Fighting words from charter schools who refuse to go quietly

Top people from two different and unrelated charter schools have come out fighting in the media.

The chief executive of?He Puna Marama Trust that operates a Whangarei charter school has used the emotive and legal phrase ‘under duress’ to describe how charter schools have been coerced into putting in applications to become state schools.

Raewyn Tipene made it clear in a Herald article that she had no choice but to apply as the welfare of her students was of paramount priority. She also expressed her fear that M?ori academic achievement will drop as a result of being forced to transition to the state model. Quote:

NZQA roll based results – which capture all students on the roll for each year level, whether they participated in NCEA or not – show 64.3 per cent of students at Te K?pehu Whet? achieved University Entrance (UE). This was the second highest in Northland behind Pompallier College which had 87.8 per cent of students gaining UE. […]

“Here we have an example of our kura outperforming some of the older, more established schools in the region … That’s an indicator that what we’re doing here is successful,” Tipene said.

Hipkins said the primary difference with the state school system and partnership school model is that in the state system, schools must employ registered teachers and must follow the New Zealand curriculum.

Tipene […] said the biggest difference will be the loss of flexibility.

She said the trust won’t be able to act as the school’s Board of Trustees and therefore Te K?pehu Whet? will lose access to the trust’s many resources – including funding.

“There will be people missing who [the students] are used to having here, who do a lot of other work. We won’t be able to go on as many trips as we’ve done in the past, we won’t be able to do a lot of the exciting things that we do here because the funding will reduce and our flexibilities will change.”

There is also a chance the school’s Leadership Academy of A Company could end, as the kura won’t be able to keep as many staff who are not qualified teachers.[…]

[…] our success is having a whole lot more support staff to do the things the kids really love, not just the book work.” End of quote.

On the AM show, Alwyn Poole from the Villa Education Trust chose his words very carefully but his message was very clear. What Jacinda Ardern told the schools does not match what has happened and the way they have been treated does not match her claim of putting children’s needs at the centre of everything her government does. Quote:

A charter school operator says […]? the process has “made a liar out of our Prime Minister”.

[…] Alwyn Poole of the Villa Education Trust, which operates charter schools in Auckland, said they were already meeting the three conditions laid down by the Government, so they shouldn’t have a sword dangling over their heads for another three months.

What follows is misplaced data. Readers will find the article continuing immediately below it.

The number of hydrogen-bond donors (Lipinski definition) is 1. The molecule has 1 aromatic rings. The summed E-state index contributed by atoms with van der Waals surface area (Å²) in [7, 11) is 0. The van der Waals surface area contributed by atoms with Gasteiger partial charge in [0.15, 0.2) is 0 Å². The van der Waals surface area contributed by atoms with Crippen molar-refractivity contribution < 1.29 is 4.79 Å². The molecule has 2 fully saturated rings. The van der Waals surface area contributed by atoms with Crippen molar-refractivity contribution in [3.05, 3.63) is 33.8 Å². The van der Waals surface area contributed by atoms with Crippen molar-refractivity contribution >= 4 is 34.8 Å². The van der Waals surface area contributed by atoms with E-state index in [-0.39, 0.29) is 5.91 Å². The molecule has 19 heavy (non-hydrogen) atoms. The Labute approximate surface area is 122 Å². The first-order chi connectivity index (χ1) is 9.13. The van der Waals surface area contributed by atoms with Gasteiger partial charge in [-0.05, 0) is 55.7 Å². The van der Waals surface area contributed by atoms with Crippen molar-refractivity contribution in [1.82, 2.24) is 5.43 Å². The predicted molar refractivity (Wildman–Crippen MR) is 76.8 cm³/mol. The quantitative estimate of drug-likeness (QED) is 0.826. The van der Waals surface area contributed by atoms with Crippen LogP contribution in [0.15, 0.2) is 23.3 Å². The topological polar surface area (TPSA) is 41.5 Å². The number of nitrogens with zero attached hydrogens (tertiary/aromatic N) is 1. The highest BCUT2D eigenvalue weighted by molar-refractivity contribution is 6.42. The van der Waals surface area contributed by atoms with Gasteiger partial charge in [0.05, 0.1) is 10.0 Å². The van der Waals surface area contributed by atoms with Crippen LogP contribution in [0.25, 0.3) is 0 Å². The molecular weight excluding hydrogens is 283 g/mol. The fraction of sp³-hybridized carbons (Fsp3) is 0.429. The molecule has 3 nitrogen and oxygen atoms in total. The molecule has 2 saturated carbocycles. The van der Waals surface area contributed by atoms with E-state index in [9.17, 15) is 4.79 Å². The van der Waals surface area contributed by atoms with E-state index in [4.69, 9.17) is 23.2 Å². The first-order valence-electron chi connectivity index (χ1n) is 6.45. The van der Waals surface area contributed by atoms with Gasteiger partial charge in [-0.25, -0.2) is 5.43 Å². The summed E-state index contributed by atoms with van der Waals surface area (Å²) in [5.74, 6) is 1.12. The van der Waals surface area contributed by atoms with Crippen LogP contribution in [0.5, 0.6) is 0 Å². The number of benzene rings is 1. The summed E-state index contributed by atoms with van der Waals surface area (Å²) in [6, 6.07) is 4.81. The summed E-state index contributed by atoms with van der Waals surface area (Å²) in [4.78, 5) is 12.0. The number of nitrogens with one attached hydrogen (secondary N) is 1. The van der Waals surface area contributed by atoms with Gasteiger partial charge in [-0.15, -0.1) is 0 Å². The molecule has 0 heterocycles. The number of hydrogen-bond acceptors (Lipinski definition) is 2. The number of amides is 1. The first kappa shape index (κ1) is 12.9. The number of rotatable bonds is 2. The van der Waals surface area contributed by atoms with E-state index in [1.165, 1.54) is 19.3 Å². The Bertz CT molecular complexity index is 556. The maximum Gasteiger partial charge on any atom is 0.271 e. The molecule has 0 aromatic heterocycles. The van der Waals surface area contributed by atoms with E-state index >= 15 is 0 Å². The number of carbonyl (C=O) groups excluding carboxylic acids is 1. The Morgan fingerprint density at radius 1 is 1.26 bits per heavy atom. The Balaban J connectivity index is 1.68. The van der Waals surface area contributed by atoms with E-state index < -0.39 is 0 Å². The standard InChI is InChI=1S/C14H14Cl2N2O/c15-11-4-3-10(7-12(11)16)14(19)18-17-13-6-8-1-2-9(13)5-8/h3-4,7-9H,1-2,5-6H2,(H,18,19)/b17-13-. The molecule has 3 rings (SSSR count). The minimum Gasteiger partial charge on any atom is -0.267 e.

“Both the Minister of Education, Deputy Prime Minister… and Prime Minister told us [it would be] an easy transition if we do three things,” he told The AM Show on Thursday.

“Those three things are teach the New Zealand curriculum – always have, registered teachers – always have, same level of funding – actually had less. Much less for start-up, but the same level of ongoing funding – always had that. They said as long as you do that, easy transition. Those are the only three conditions.

“[We] sat down with the ministry for our one meeting with them so far on February 13, and the first thing one of the ministry officials says is there will be more conditions than that. She immediately made a liar out of our Prime Minister, Minister of Education, Deputy Prime Minister. That’s the stuff that we’re battling.”

He said the process so far has been awful.

“We had this meeting on February 13, the ministry then took until April 11 to feed back to us and then on that day, said you’ve got to get your application in by May 1. We’re a tiny, under-resourced trust, so in the end we begged for another week. They gave us until May 7, and then yesterday Mr Hipkins told us it’s going to take a ministry of 3000 people with a CEO who earns $630,000 a year and all those resources to take three months to tell us yes or no… The minister kind of [said], ‘I’ve made you walk the plank, and in three months’ time I might fish you out.'”

[…] “What the MartinJenkins report says is the families and children who come to our schools love it, they become more aspirational, they’re improving in their academic work and they’re doing things that weren’t happening for them elsewhere,” said Mr Poole, who’s confident his schools will be just as good after they’ve transitioned to the state system – provided they’re not shut down.

“We will because we’ll be really creative and we’ll work some things out, but it should be the easy transition that they promised.” End of quote.

While the charter schools battle to stay open the only MP strongly defending them and consistently in their corner has been Act leader David Seymour. I believe that National MP Nicky Kaye showed her face at the first protest but other than that where has been the outrage and the defence of charter schools by National? They have been missing in action.

The media have reported that National has promised to bring back charter schools when it’s next back in power but if they can’t be bothered fighting to keep them open now, how likely is it really that they will bring them back then?